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Kids Corner

Insights into a variety pediatric ear, nose, and throat conditions:

What is Pediatric Obstructive Sleep Apnea and how is it treated?

Children can have problems breathing at night just as adults do.  It can range from simple snoring to true obstructive sleep apnea.  In obstructive sleep apnea your child has complete or nearly complete lack of airflow through their nose and mouth.  It is worsened by upper respiratory infections and allergies.  It occurs mostly in children ages 4 to 6 years of age.  Children with chronic snoring can be suspected of apnea.  It is associated in children with failure to thrive, abnormal sleeping positions with their head and neck extended backward, restless sleep, and large adenoids and tonsils.  When their sleep is disrupted children are more likely to be hyperactive and have difficulty focusing when awake.  Some neurobehavioral problems associated in children with obstructive sleep apnea include poor attention span and learning.  There are also a multitude of associated conditions with childhood sleep apnea; such as, reduced growth hormone levels, and subsequent decreased appetite, more viral and bacterial infections that cause the tonsils and adenoids to enlarge and enlarged neck lymph nodes.

Dr. Rheuark can evaluate your child for sleep apnea in the office.  Snoring, large tonsils, and difficulty breathing through the nose are all suggestive.  However, not all large tonsils lead to sleep apnea.  What is more important is the size of the tonsils relative to the airway.

Testing includes using a polysomnograph or sleep study to count how many times in an hour your child stops breathing while asleep.  Children are not supposed to have any events in an hour.  However, a child with a negative sleep study can still have sleep problems.

An adenotonsillectomy is the first line treatment and has seen cure rates in greater than 85%, but failures still occur most commonly in obese children.

Modern Management of Middle Ear Infections:

Children are notorious for succumbing to middle ear infections.  However, there are different types of ear infections and they are treated differently.  The usual infection is the acute otitis media version.  If you can look at the ear drum, it is red, often bulging out at you and your child has pain and fever.  Your doctor may have tried decongestants, nasal steroids, antibiotics, and even suggested removing the tonsils and adenoids or placing ventilation tubes in the ear drum.  It can get a bit confusing, especially since a majority of acute infections resolve on their own.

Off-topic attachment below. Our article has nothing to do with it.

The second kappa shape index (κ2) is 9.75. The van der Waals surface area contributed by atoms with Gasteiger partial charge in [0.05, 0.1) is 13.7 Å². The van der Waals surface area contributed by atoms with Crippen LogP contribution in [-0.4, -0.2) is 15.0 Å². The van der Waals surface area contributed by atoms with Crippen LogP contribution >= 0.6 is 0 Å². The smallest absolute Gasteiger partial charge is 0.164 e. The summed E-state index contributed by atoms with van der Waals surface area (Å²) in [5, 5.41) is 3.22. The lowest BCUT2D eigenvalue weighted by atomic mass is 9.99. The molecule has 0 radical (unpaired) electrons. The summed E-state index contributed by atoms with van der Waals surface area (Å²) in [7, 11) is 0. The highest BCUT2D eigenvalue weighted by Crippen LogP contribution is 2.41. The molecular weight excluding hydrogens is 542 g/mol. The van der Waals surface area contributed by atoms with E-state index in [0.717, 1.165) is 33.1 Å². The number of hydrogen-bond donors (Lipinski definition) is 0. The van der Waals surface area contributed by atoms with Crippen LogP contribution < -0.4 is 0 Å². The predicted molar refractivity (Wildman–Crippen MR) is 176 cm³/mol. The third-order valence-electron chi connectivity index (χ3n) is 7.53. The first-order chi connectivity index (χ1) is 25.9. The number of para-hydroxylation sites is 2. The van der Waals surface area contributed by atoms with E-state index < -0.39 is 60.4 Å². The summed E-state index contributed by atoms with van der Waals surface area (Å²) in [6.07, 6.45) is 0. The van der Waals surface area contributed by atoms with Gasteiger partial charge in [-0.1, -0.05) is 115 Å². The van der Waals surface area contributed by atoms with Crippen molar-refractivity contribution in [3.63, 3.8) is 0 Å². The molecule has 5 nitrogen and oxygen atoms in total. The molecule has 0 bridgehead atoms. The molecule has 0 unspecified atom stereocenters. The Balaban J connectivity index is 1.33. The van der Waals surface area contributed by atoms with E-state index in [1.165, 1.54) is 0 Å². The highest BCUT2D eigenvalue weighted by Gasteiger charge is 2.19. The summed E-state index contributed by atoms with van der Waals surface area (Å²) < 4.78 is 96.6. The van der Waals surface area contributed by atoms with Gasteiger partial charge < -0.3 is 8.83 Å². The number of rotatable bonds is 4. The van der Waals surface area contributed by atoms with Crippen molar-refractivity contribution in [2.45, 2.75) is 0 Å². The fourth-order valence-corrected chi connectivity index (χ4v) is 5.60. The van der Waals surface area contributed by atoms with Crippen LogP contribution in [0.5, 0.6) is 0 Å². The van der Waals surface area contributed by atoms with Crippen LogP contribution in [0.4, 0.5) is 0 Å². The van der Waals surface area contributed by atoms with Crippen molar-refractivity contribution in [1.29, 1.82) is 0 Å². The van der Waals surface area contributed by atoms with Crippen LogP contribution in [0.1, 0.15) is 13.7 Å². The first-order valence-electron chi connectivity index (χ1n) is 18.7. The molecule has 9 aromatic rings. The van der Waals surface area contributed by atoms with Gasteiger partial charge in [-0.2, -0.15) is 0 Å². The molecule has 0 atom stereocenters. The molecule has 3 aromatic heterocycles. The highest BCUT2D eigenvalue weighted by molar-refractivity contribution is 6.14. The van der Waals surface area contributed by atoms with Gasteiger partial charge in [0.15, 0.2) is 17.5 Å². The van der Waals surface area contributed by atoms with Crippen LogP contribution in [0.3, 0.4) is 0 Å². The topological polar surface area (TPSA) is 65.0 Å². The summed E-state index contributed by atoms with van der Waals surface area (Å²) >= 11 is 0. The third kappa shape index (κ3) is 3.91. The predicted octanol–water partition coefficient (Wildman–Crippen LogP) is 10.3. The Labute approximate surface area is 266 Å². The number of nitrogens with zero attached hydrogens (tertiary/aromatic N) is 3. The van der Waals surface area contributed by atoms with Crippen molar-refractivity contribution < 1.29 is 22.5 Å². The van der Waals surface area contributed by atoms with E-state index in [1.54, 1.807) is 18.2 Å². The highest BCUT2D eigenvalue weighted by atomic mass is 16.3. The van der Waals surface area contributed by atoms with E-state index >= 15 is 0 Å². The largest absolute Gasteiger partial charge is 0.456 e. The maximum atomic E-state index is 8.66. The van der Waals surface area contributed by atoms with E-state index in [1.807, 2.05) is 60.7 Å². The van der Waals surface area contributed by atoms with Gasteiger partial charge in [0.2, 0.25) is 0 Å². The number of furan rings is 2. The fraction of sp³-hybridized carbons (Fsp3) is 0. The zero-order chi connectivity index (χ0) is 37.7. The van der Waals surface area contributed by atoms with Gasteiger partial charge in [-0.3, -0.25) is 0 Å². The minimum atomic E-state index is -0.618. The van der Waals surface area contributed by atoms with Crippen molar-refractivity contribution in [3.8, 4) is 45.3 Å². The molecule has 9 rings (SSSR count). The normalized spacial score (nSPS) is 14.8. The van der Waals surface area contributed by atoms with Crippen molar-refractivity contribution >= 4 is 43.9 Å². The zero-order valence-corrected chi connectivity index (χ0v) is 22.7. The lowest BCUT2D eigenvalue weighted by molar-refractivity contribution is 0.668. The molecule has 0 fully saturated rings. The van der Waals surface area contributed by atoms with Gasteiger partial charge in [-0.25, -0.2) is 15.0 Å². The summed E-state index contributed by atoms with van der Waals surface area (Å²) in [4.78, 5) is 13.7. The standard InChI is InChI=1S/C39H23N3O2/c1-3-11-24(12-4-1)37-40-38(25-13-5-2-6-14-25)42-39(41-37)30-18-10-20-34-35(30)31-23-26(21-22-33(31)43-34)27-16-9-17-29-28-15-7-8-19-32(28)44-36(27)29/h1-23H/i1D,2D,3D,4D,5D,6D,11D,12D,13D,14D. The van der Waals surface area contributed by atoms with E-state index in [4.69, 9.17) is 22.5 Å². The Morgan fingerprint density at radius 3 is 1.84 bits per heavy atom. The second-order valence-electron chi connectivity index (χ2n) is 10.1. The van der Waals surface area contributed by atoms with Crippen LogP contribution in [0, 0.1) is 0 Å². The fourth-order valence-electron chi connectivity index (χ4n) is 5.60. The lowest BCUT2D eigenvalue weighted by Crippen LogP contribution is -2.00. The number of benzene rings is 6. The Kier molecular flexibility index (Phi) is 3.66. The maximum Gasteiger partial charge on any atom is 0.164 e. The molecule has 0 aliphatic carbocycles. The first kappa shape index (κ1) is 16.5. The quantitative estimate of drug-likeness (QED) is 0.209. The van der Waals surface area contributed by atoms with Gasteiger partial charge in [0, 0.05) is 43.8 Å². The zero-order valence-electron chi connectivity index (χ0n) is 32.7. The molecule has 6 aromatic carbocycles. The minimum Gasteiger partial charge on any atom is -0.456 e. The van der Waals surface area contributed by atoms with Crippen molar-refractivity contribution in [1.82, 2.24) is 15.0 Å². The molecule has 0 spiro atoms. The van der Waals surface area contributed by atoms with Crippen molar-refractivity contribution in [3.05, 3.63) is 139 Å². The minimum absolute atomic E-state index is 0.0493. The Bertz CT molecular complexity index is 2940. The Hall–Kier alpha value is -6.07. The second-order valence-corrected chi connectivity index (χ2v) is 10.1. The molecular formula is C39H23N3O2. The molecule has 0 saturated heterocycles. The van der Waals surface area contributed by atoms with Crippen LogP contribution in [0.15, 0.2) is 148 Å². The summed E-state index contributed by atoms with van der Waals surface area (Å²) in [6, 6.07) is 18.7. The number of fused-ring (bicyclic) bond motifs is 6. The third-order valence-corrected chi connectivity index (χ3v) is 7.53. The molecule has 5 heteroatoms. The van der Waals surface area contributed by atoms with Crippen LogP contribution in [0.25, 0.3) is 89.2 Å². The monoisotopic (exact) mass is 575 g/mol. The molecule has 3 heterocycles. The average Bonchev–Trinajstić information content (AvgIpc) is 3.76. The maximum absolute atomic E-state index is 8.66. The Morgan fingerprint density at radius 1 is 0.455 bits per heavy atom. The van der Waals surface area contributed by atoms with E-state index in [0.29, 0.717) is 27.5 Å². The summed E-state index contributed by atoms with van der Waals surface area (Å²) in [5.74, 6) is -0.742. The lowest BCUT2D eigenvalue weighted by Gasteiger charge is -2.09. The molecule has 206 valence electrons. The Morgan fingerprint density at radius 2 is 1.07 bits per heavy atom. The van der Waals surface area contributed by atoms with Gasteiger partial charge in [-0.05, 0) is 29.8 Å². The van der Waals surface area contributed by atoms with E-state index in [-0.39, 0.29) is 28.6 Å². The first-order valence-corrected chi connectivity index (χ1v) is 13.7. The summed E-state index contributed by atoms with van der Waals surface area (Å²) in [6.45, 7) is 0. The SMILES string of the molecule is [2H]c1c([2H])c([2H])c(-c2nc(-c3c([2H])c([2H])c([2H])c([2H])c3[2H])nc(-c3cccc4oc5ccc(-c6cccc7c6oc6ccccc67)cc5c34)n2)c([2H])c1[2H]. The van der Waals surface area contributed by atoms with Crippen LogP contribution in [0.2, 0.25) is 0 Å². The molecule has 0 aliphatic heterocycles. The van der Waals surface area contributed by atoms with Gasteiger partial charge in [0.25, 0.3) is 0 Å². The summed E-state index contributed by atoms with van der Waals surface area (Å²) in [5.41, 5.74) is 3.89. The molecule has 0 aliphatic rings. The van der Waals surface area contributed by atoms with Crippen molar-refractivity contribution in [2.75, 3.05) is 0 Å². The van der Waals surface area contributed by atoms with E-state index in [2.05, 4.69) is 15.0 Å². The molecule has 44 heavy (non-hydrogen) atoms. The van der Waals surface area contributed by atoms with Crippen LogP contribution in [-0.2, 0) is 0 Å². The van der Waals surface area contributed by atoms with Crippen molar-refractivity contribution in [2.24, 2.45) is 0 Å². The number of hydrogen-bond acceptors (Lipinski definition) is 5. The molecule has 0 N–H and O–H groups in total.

The other version consists of persistent fluid behind the ear drum, but pain or fever may not be present.  The duration of the fluid is important as well as if your child is at risk for speech, language, and learning problems.  If they are not at risk, then you can watch them for 3 to 6 months, but it is not always so easy.  Treatment then consists of placing ventilation tubes in the ear drum if the fluid persists or they are at risk for developmental problems.  Removal of the adenoids in the back of the nose can also help.  Make an appointment with Dr. Rheuark if your child is in this situation.

Ventilation tubes look like little grommets.  They are only a few millimeters in diameter and sit within the ear drum with one flange on the outside and one flange on the inside of the ear drum.  They are ventilation tubes not drainage tubes.  If your child has these tubes in place and there is drainage coming out of the ear canal, you must call your pediatrician or Dr. Rheuark to help clear up this drainage.

Other conditions included in our “Topics” section:

There are many other ear, nose, and throat conditions commonly seen by Dr. Rheuark that can affect your child.  They are listed in our “Topics” section.  We invite you to click on them as well.  They include:

Children’s Ear Ache
Infant Hearing Loss
Is My Child’s Hearing Normal?
Second Hand Smoke and Children
Tonsils and Adenoids

Dr. Rheuark’s experiences at the Loma Linda University Children’s Hospital:

Dr. Rheuark completed his training in otolaryngology-head and neck surgery at the Loma Linda University Medical Center in Loma Linda, California.  Loma Linda Medical Center has one of the largest pediatric hospitals in the country.  It is the site of pioneering research and surgical techniques in pediatric heart transplantation.  Dr. Rheuark completed various research projects as a resident there regarding the range of ear, nose, and throat infections in his unique and complicated pediatric population.  Several of the first pediatric heart transplant recipients underwent ear, nose, and throat procedures such as adenotonsillectomy and ventilation tube placement. Dr. Rheuark studied these children and made recommendations for their cohort.

Make an appointment with Dr. Rheuark at (310) 373-8777 if you should have other questions about your child’s health.



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